A Capitol Idea
Q: The Capitol Theatre in Port Chester is a beautiful structure. I know it has been rehabbed. Can you tell me what it was originally built for?
—Norah Maloney, Pelham
A: The grand opening of the theater, on August 18, 1926, drew 2,000 folks and turned away hundreds more for a showing of the motion picture Sea Wolf. Later, it was the spot to see classics like Casablanca, Gone With the Wind and The Taming of the Shrew. Double features were the favorite weekend activity back then, and going to the movies cost as little as a nickel.
By the late ’60s, people stayed home, glued to the tube, and the popularity of The Capitol waned. But once America discovered rock ‘n’ roll later in the decade and well into the ’70s, the Capitol was “where it was at” for acts like The Grateful Dead, Traffic, Janis Joplin, Bruce Springsteen, Pink Floyd, and just about anyone else you could think of. That’s until 1970, when Port Chester passed an ordinance that no live music could be played after 1 am, and that meant the party was over at The Cap.
After that, the building was left to rot, with only pigeons attending the theater, mostly making a home out of the dilapidated roof. In 1984, it was reopened to show plays and musicals. For a brief period in the ’90s, the bands came back, but the economy at the time made it difficult to make a profit. In 1997, the floor seats were removed and the venue was used for events, catering, and even professional boxing.
In 2011, Peter Shapiro took over The Cap and did yet another round of major renovations. As the owner of the Brooklyn Bowl in Williamsburg, a successful live-music venue, Shapiro has brought The Cap back as a premier spot for entertainment. Today, The Cap has a full schedule again and this month will host The B-52s, Wilco, The Wailers, and Foreigner, as well as many other marquee acts booked to appear throughout the year.
Q: Why do the people in your county refer to a sub sandwich as a“wedge”?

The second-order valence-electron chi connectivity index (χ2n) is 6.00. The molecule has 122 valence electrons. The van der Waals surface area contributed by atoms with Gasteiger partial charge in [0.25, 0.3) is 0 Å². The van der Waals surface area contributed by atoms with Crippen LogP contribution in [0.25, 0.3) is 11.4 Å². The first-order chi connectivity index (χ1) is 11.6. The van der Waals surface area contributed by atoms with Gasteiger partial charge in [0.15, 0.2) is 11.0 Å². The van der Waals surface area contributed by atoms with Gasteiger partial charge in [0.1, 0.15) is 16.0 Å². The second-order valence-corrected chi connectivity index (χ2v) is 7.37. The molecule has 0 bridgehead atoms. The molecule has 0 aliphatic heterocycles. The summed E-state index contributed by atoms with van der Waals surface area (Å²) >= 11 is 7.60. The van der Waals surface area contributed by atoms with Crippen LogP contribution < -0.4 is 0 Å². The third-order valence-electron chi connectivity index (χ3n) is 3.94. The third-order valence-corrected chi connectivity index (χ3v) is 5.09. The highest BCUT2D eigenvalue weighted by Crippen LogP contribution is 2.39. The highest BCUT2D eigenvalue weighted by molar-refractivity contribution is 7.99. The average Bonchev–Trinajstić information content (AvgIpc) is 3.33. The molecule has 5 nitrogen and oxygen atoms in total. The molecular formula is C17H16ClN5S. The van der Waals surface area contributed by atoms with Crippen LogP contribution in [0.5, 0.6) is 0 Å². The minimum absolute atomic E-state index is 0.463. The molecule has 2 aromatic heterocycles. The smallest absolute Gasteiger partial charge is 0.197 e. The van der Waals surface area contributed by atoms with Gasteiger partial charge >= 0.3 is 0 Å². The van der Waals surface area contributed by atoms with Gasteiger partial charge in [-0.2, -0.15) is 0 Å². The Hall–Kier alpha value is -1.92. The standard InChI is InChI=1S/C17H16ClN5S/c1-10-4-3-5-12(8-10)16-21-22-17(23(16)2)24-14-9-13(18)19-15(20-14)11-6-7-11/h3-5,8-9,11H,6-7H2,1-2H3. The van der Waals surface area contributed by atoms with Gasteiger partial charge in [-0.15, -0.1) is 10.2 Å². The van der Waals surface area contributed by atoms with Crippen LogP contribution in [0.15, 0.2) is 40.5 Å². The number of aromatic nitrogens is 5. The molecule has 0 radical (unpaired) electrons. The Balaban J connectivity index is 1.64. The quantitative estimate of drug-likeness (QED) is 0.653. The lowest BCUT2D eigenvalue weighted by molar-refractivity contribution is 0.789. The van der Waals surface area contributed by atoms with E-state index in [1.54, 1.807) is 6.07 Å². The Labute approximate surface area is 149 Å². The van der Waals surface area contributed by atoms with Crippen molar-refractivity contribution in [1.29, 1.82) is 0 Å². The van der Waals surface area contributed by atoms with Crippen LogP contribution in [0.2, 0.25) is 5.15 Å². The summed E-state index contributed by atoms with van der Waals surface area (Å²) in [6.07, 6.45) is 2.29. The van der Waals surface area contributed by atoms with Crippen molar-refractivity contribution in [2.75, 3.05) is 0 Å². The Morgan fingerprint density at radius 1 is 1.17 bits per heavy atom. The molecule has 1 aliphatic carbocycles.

—Geoff Madnick, Wells, NY
A: I kinda feel like you’re pointing a finger at me.
I could turn the question around and ask why you mountain people named something edible after a weapon of mass destruction. How much sense does that make? Just because more people call something by a certain name doesn’t make it right! Didn’t your mother ever ask you if all your friends were going to jump off a bridge, would you, too? Now that I got that off my chest, let me catch my breath.
I got your back, Westchester. No one’s going to make fun of our “wedge.”
The fact is, we’re not 100 percent sure why we call it that. Some say the shape of the sandwich is wedge-like because of the diagonal cut made to the bread or that because, in some cases, a wedge is cut out of the bread to fit more stuff in it. Another popular suburban legend says it came into being in Yonkers in the 1930s, reflecting the thickly accented pronunciation of “sand-wich” by the Italian wife of Landi’s Grocery owner Antonio Landi, who wound up putting on his menu as “wedge.”
How’s that? Satisfied? Good, now go peddle your regional bias elsewhere, Geoff!
In Godin We Trust
Q: What can you tell me about Seth Godin’s Alternative MBA program in Hastings on the Hudson? Is it a real degree?
—Jennifer Amanto, Pleasantville
A: For those who may not know, the Westchester-based iconoclast and all-around big thinker—who has been offering out-of-the-box advice to individuals and businesses for years on how to think, conceive and create—decided to offer what he dubbed his “altMBA.”
The program’s first session attracted 350 applicants for 27 finalist slots. The finalists spent three hours interviewing each other, then voted on who they thought were the most promising of the group; the top nine vote-getters were selected. Those nine then participated in a free-of-charge residential program for six months, held at Godin’s offices in Hastings-on-Hudson.
The candidates read over a hundred books, and Godin lectured between 5 and 20 hours a week. He stated that due to the advanced nature of the students, the books were far less productive than the experience of working one’s own projects and processing them with one’s peers.
Today, the altMBA program is a four-week online course designed by Godin but taught by professional “coaches.” It is capped at 100 participants and is described as “intensive,” focusing on things like learning to be decisive and the ability to take a stand. The program gets rave reviews from its participants.
It is probably important to note that it is not an accredited Masters of Business Administration nor does it claim to be. Critics of Seth Godin often throw terms like “cult” around because of his unique vocabulary and the fervent devotion of his followers. His books on business, marketing, and management are bestsellers, and his blog is one of the most popular on the Internet.